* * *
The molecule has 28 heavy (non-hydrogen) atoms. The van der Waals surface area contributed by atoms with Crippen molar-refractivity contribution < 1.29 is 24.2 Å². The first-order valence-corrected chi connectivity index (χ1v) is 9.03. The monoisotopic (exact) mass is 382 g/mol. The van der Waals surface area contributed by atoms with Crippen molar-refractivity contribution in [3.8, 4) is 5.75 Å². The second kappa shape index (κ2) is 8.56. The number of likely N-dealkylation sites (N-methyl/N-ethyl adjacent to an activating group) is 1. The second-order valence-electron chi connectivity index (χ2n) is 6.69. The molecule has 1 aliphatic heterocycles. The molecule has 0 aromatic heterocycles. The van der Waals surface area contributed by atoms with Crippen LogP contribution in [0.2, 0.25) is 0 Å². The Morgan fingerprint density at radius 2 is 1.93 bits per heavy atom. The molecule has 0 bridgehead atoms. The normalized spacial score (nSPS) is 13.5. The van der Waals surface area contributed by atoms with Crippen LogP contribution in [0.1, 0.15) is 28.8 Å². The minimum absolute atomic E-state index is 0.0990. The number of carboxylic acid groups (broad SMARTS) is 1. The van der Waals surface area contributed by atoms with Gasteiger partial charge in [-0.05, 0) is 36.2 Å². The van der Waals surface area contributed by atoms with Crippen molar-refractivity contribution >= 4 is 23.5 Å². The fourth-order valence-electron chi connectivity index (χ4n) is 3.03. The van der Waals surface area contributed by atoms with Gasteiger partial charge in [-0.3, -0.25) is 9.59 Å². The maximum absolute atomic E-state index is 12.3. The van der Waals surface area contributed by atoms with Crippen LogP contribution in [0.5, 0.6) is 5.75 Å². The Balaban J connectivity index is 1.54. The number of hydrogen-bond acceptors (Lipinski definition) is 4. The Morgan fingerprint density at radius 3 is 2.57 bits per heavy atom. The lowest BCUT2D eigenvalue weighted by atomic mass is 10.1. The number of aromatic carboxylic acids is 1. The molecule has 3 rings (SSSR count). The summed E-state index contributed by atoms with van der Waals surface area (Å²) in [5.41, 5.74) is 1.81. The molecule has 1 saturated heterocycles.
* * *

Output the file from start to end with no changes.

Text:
The molecule has 28 heavy (non-hydrogen) atoms. The van der Waals surface area contributed by atoms with Crippen molar-refractivity contribution < 1.29 is 24.2 Å². The first-order valence-corrected chi connectivity index (χ1v) is 9.03. The monoisotopic (exact) mass is 382 g/mol. The van der Waals surface area contributed by atoms with Crippen molar-refractivity contribution in [3.8, 4) is 5.75 Å². The second kappa shape index (κ2) is 8.56. The number of likely N-dealkylation sites (N-methyl/N-ethyl adjacent to an activating group) is 1. The second-order valence-electron chi connectivity index (χ2n) is 6.69. The molecule has 1 aliphatic heterocycles. The molecule has 0 aromatic heterocycles. The van der Waals surface area contributed by atoms with Crippen LogP contribution in [0.2, 0.25) is 0 Å². The Morgan fingerprint density at radius 2 is 1.93 bits per heavy atom. The molecule has 0 bridgehead atoms. The normalized spacial score (nSPS) is 13.5. The van der Waals surface area contributed by atoms with Crippen LogP contribution in [0.1, 0.15) is 28.8 Å². The minimum absolute atomic E-state index is 0.0990. The number of carboxylic acid groups (broad SMARTS) is 1. The van der Waals surface area contributed by atoms with Gasteiger partial charge in [-0.05, 0) is 36.2 Å². The van der Waals surface area contributed by atoms with Crippen molar-refractivity contribution >= 4 is 23.5 Å². The fourth-order valence-electron chi connectivity index (χ4n) is 3.03. The van der Waals surface area contributed by atoms with Gasteiger partial charge in [-0.3, -0.25) is 9.59 Å². The maximum absolute atomic E-state index is 12.3. The van der Waals surface area contributed by atoms with Crippen LogP contribution in [0.5, 0.6) is 5.75 Å². The Balaban J connectivity index is 1.54. The number of hydrogen-bond acceptors (Lipinski definition) is 4. The Morgan fingerprint density at radius 3 is 2.57 bits per heavy atom. The lowest BCUT2D eigenvalue weighted by atomic mass is 10.1. The number of aromatic carboxylic acids is 1. The molecule has 3 rings (SSSR count). The summed E-state index contributed by atoms with van der Waals surface area (Å²) in [5.41, 5.74) is 1.81. The molecule has 1 saturated heterocycles.